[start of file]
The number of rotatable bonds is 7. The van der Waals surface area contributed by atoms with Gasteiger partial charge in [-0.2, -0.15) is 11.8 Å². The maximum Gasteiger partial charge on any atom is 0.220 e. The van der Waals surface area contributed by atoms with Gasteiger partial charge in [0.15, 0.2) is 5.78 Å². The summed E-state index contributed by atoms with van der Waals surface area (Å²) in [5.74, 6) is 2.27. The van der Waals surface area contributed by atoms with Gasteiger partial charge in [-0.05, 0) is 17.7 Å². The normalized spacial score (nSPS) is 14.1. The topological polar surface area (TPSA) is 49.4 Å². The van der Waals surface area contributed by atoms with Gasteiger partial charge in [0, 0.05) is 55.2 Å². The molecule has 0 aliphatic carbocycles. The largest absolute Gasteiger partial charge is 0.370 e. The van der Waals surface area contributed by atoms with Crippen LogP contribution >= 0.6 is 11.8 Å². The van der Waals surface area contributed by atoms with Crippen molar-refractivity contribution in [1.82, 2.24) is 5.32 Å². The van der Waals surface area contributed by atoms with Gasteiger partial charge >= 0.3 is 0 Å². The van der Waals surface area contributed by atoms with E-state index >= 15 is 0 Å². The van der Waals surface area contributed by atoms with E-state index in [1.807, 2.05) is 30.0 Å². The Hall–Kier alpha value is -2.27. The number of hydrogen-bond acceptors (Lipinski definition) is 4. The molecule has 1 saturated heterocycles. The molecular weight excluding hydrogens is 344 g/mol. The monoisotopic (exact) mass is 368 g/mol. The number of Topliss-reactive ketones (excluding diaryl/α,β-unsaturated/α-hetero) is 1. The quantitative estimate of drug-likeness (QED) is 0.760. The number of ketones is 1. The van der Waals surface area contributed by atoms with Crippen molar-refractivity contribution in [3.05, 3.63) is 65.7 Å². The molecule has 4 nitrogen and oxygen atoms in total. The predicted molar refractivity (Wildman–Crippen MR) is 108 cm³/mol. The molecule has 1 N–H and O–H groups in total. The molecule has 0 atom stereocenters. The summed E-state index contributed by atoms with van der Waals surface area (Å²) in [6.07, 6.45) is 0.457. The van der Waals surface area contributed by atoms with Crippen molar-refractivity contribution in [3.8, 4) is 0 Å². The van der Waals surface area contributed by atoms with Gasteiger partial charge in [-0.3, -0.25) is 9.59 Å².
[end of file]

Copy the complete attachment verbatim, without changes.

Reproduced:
The number of rotatable bonds is 7. The van der Waals surface area contributed by atoms with Gasteiger partial charge in [-0.2, -0.15) is 11.8 Å². The maximum Gasteiger partial charge on any atom is 0.220 e. The van der Waals surface area contributed by atoms with Gasteiger partial charge in [0.15, 0.2) is 5.78 Å². The summed E-state index contributed by atoms with van der Waals surface area (Å²) in [5.74, 6) is 2.27. The van der Waals surface area contributed by atoms with Gasteiger partial charge in [-0.05, 0) is 17.7 Å². The normalized spacial score (nSPS) is 14.1. The topological polar surface area (TPSA) is 49.4 Å². The van der Waals surface area contributed by atoms with Gasteiger partial charge in [0, 0.05) is 55.2 Å². The molecule has 0 aliphatic carbocycles. The largest absolute Gasteiger partial charge is 0.370 e. The van der Waals surface area contributed by atoms with Crippen LogP contribution >= 0.6 is 11.8 Å². The van der Waals surface area contributed by atoms with Crippen molar-refractivity contribution in [1.82, 2.24) is 5.32 Å². The van der Waals surface area contributed by atoms with Gasteiger partial charge >= 0.3 is 0 Å². The van der Waals surface area contributed by atoms with E-state index >= 15 is 0 Å². The van der Waals surface area contributed by atoms with E-state index in [1.807, 2.05) is 30.0 Å². The Hall–Kier alpha value is -2.27. The number of hydrogen-bond acceptors (Lipinski definition) is 4. The molecule has 1 saturated heterocycles. The molecular weight excluding hydrogens is 344 g/mol. The monoisotopic (exact) mass is 368 g/mol. The number of Topliss-reactive ketones (excluding diaryl/α,β-unsaturated/α-hetero) is 1. The quantitative estimate of drug-likeness (QED) is 0.760. The number of ketones is 1. The van der Waals surface area contributed by atoms with Crippen molar-refractivity contribution in [3.05, 3.63) is 65.7 Å². The molecule has 4 nitrogen and oxygen atoms in total. The predicted molar refractivity (Wildman–Crippen MR) is 108 cm³/mol. The molecule has 1 N–H and O–H groups in total. The molecule has 0 atom stereocenters. The summed E-state index contributed by atoms with van der Waals surface area (Å²) in [6.07, 6.45) is 0.457. The van der Waals surface area contributed by atoms with Crippen molar-refractivity contribution in [3.8, 4) is 0 Å². The van der Waals surface area contributed by atoms with Gasteiger partial charge in [-0.3, -0.25) is 9.59 Å².